About Syracuse University Career Services Blog

We assist Syracuse University students and alumni with exploring careers and finding fulfilling work experiences. This is the official blog of Syracuse University Career Services.

Agents of C.A.R.E.E.R.


By Shannon Feeney Andre, Assistant Director

Your mission, if you choose to accept it, is to better connect Career Services with the student body.

Career Services Student Ambassador ProgramCareer Services is looking for students to join the Student Ambassador Program for the 2014-15 academic year.  The Student Ambassador Program brings together an elite group of students with diverse talents that are interested in assisting their peers as they navigate the career development process and engaging in the employer relations activities on campus.  Student Ambassadors act as the official liaisons between the Career Services office and the student body.  Ambassadors do this by providing feedback on any new ideas for Career Services’ programs and events, promoting and publicizing events and services, and serving as a role model and resource for their peers.  While serving as a Student Ambassador, your assignments could range from volunteering at an employer event, to participating in a focus group, to providing suggestions on marketing (and more!).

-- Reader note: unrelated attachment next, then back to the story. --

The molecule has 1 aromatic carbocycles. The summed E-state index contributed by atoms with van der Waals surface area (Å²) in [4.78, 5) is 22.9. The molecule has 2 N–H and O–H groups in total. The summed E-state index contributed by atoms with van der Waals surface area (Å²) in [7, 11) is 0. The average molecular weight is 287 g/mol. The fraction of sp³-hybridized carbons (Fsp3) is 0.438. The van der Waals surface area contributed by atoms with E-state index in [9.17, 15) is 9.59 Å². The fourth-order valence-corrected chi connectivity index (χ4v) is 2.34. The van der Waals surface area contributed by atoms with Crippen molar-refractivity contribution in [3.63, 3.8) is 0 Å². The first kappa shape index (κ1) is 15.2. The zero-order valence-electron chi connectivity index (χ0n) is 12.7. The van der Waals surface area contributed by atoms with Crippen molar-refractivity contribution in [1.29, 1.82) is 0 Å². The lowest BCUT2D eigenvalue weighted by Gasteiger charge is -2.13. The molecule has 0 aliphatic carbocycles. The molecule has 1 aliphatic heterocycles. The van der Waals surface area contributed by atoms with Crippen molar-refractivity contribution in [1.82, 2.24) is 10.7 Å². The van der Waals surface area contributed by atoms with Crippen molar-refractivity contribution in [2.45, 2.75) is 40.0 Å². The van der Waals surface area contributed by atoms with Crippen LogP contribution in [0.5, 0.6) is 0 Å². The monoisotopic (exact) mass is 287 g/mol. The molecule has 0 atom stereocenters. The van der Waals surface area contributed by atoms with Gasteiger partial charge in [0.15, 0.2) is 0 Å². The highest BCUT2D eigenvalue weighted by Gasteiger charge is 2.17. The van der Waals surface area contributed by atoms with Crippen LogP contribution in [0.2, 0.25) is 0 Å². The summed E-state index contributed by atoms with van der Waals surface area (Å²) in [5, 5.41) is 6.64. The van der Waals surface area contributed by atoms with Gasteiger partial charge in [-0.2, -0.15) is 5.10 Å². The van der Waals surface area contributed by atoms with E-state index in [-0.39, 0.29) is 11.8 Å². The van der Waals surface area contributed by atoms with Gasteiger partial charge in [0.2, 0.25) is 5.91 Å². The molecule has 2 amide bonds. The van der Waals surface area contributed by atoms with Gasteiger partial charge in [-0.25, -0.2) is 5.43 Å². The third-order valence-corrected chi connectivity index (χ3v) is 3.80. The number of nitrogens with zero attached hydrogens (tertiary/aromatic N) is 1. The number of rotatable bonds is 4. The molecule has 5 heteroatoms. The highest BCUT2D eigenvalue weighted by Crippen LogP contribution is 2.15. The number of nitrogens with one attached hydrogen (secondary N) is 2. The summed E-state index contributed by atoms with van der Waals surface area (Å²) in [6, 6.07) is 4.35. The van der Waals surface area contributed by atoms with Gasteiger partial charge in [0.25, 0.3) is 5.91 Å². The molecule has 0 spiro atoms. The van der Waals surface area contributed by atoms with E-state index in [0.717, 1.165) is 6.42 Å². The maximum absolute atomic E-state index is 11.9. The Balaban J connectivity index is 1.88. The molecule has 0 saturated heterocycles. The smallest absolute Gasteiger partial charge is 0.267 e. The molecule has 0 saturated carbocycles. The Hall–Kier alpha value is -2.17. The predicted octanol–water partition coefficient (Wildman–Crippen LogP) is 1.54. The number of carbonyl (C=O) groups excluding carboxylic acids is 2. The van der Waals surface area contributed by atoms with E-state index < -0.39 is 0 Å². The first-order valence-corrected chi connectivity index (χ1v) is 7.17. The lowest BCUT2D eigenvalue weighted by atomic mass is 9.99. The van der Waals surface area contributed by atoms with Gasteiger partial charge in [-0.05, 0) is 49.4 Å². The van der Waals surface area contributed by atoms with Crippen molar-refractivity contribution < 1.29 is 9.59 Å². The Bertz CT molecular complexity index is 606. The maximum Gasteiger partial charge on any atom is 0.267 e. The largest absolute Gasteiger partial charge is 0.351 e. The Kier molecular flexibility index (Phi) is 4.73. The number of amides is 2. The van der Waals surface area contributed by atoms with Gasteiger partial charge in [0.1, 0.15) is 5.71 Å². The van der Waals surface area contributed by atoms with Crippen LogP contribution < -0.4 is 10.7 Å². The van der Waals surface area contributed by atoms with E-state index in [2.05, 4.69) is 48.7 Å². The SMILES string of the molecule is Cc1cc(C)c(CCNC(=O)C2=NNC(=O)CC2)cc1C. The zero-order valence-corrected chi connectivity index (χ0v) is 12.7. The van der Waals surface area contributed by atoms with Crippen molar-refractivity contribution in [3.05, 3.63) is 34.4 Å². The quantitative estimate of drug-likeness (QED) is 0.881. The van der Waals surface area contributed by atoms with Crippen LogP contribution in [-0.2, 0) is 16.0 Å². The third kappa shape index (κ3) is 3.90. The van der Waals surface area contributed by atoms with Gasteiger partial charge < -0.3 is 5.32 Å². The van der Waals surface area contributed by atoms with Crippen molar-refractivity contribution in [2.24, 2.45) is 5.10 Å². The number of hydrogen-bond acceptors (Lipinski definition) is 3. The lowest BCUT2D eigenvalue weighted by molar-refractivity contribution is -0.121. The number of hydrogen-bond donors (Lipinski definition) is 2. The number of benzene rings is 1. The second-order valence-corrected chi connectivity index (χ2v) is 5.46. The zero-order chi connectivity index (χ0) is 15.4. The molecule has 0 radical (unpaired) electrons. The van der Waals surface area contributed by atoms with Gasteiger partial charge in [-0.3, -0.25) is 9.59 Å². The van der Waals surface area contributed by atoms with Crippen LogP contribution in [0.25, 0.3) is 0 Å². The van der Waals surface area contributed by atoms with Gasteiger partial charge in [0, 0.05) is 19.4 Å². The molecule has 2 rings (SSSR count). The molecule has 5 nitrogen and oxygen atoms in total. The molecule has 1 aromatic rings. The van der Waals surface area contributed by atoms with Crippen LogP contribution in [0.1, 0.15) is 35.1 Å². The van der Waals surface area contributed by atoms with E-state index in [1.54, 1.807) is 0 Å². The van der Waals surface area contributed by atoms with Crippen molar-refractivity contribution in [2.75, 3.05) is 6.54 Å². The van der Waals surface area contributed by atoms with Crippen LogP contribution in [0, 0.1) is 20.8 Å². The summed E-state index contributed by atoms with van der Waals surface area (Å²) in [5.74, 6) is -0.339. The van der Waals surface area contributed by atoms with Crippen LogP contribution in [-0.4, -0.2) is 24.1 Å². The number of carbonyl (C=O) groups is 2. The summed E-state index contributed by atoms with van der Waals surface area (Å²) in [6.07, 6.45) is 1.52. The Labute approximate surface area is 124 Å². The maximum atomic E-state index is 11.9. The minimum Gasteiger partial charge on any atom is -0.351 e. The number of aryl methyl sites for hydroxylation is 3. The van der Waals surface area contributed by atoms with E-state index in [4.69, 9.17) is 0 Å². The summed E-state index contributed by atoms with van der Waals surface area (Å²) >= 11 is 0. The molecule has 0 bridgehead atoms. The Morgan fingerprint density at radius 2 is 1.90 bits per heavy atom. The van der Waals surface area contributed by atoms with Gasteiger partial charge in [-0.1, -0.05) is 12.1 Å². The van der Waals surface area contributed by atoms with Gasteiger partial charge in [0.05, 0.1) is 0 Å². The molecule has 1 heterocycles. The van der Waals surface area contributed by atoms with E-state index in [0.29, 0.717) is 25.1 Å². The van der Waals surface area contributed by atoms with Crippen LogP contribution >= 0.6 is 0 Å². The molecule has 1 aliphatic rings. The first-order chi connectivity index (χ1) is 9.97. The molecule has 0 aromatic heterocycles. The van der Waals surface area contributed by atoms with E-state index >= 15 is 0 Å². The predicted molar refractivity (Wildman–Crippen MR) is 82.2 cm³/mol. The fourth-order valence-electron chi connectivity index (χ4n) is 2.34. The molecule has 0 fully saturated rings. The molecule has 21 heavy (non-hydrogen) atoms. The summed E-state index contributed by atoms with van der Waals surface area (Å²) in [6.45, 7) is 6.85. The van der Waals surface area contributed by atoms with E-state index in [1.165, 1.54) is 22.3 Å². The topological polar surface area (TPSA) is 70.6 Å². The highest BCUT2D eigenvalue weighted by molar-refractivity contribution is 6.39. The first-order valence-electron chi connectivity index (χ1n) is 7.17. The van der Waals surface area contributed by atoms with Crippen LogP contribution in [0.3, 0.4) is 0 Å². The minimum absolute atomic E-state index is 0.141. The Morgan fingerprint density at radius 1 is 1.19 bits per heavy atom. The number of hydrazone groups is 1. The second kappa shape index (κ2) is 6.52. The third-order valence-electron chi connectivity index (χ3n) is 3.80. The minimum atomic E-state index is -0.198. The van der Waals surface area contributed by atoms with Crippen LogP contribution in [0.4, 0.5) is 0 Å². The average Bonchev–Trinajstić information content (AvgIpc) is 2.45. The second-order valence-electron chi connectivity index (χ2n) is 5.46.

For students interested in gaining campus leadership experience, helping their peers, and marketing the work of Career Services, the Student Ambassador Program is for you!

Do you have what it takes?  Then apply via OrangeLink today (Job #61131).  Candidates need to submit a resume and cover letter explaining why they want to join the team.  The deadline to apply is July 1st.

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5 Valuable Tips from Career Crash Course

By Danchen Zhou, G’14, Career Services Public Relations Intern

Danchen Zhou, public relations intern at Career Services.

Danchen Zhou, M.S. ’14, Career Services Public Relations Intern